Psychiatric meds have been growth superstars for more than a decade, generating billions for their makers as the U.S. became Prozac Nation, antipsychotics also became antidepressants, and ADHD a byword. But generics have flooded the playing field, and save a few select on-patent meds, today's top-selling psych meds, dollarwise, are lowercase copycats, not capital-letter brands.
According to a recent ranking by PsychCentral, based on data from the IMS Institute for Healthcare Informatics, the field's biggest gains since 2005 were charted by generic antidepressants and ADHD meds. Standby anxiety meds still rank among the top 10 best-selling drugs for psychiatric difficulties, with tens of millions of scripts each year. But some branded psych meds rake in hundreds of millions of dollars, despite the generic competition.
For instance, Xanax--once Pfizer's ($PFE) brand-name anxiety pill, now sold by multiple generics makers as alprazolam--has kept the top slot by dispensed prescriptions for years. Last year, the antianxiety pill racked up almost 48.5 million prescriptions in the U.S., a number little changed since 2011. Pfizer's branded version still accounted for $276 million in 2013 sales.
Meanwhile, antidepressants account for second, third and fourth place by script numbers last year. Pfizer's Zoloft, and its copycat forms, accounted for 41.4 million scripts last year, an 11% increase over 2011. For Pfizer, the brand managed to bring in $469 million in sales, more than many of its newer drugs.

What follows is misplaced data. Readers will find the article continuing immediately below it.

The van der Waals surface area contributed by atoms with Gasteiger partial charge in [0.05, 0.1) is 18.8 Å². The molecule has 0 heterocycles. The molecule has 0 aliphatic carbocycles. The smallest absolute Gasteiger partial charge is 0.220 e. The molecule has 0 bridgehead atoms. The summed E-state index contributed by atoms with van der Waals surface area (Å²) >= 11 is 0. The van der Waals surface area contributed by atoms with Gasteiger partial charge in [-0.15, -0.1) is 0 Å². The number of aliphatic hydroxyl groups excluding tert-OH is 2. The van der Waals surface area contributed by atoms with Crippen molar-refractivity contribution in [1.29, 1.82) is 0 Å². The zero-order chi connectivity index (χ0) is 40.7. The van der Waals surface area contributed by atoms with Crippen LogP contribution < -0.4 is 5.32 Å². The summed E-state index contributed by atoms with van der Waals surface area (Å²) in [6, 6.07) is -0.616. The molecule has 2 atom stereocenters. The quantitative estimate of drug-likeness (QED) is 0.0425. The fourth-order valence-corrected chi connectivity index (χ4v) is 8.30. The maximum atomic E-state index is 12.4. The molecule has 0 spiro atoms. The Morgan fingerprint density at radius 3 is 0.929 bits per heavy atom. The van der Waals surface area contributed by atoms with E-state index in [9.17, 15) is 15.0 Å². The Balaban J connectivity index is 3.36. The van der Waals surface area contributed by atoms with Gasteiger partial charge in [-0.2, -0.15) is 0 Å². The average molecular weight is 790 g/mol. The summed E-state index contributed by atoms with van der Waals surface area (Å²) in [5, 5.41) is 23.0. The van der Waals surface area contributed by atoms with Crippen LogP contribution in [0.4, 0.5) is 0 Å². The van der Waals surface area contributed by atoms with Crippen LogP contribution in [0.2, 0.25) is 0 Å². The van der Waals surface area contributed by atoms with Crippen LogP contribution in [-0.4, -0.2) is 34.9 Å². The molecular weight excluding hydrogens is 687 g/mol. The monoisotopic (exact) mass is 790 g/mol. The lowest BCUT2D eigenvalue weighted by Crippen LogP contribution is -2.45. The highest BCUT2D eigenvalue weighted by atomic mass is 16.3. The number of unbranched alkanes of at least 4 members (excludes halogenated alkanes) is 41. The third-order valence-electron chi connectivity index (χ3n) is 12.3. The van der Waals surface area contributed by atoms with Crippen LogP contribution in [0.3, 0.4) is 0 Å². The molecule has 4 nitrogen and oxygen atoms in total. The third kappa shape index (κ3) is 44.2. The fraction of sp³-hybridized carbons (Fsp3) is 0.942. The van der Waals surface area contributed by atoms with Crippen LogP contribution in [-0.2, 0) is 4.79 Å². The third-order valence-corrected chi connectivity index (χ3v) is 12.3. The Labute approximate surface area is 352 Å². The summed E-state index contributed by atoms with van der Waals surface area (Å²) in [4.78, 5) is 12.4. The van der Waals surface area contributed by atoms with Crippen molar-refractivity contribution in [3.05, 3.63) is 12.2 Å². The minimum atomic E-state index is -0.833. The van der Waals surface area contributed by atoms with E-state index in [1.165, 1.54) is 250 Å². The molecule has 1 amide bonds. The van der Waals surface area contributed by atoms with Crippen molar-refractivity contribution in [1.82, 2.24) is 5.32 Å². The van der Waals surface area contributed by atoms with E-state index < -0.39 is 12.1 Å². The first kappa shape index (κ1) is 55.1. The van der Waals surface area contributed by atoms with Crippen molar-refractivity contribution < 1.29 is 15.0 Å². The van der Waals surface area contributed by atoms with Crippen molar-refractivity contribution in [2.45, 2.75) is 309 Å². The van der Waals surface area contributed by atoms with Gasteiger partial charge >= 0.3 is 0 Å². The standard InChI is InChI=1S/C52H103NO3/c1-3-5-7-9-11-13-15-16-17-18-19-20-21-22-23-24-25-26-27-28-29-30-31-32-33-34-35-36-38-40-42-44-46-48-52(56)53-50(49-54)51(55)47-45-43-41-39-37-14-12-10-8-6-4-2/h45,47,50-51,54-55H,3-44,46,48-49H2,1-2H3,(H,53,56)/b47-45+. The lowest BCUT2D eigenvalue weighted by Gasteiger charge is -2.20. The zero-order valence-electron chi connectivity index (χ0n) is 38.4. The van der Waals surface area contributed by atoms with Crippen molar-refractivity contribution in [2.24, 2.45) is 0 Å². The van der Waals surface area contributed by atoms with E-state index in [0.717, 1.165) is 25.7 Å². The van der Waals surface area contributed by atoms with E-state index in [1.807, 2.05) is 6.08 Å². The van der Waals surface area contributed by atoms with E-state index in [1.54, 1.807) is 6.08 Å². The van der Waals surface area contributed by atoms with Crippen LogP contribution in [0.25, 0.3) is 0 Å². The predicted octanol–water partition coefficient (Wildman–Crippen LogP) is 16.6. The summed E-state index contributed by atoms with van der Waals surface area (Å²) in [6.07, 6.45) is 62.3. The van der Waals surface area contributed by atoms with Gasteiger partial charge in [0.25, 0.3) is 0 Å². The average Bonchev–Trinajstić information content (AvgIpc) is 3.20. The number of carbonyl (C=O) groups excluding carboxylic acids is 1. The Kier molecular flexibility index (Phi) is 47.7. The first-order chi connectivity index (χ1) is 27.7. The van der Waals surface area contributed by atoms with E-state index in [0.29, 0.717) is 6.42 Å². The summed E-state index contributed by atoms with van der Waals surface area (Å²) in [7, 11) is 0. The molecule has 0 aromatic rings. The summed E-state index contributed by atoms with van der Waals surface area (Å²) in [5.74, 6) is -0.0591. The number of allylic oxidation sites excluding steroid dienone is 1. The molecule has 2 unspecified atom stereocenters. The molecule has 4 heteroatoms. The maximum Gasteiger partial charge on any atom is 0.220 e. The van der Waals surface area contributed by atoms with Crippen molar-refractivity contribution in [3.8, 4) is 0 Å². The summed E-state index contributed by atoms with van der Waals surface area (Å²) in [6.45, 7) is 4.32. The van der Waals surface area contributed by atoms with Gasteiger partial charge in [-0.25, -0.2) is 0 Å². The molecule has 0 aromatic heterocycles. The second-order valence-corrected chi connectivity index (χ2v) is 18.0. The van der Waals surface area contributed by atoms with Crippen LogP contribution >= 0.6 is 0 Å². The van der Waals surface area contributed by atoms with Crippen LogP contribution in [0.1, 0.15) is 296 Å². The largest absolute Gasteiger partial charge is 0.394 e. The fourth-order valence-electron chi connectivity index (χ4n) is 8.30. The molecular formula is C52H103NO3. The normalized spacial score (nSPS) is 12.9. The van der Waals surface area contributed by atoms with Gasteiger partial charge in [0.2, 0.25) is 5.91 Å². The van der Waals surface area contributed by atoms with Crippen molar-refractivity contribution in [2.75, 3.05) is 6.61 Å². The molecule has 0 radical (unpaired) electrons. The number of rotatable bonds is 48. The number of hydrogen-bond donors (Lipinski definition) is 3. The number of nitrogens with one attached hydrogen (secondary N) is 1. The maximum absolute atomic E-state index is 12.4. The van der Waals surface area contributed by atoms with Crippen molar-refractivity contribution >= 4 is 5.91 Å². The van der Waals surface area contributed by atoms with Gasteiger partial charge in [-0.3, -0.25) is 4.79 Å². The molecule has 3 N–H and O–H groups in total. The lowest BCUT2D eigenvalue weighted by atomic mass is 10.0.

It's a different story for Effexor XR, an antidepressant Pfizer acquired along with Wyeth in 2009--a more typical generics story. Scripts rose by more than one-quarter last year to 15.8 million, as copycat versions hit the market. But Pfizer's sales of the drug plummeted to $440 million last year from $678 million in 2011--and more than $2.5 billion in its heyday.
Other top-selling antidepressants delivered similar results, with big script numbers but low branded sales. Forest Laboratories' ($FRX) Celexa and its generics racked up 39.4 million scripts, a major leap since Forest's patent expired in 2003 and copies rolled onto the market. That put Celexa in third place overall. And Eli Lilly's ($LLY) mighty Prozac grew by 15% since 2011 to 28.3 million scripts, the vast majority of them generics, putting it in fourth place for last year.
Meanwhile, Forest's newer antidepressant, Lexapro, and its copycats slid down the ranking to 7th place, scriptwise, despite 5% growth over 2011 and almost 25 million prescriptions. That gives Forest the distinction of having one drug and its successor in the top 10, though Pfizer and Lilly each have two antidepressants in the group. Indeed, the sole still-on-patent drug in the top 10 was Lilly's Cymbalta, with 18.5 million scripts; the drug lost exclusivity in December, so 2014 script numbers may well take a leap.
Atypical antipsychotics such as AstraZeneca's ($AZN) Seroquel and Bristol-Myers Squibb's ($BMY) Abilify didn't hit the top 10, but they did make PsychCentral's top 25 list, with 14 million and 8 million prescriptions, respectively. These drugs are "modestly" increasing their patient share by targeting individuals who do not respond to first-line treatment, a 2012 study by Decision Resources concluded.
- read the report from PsychCentral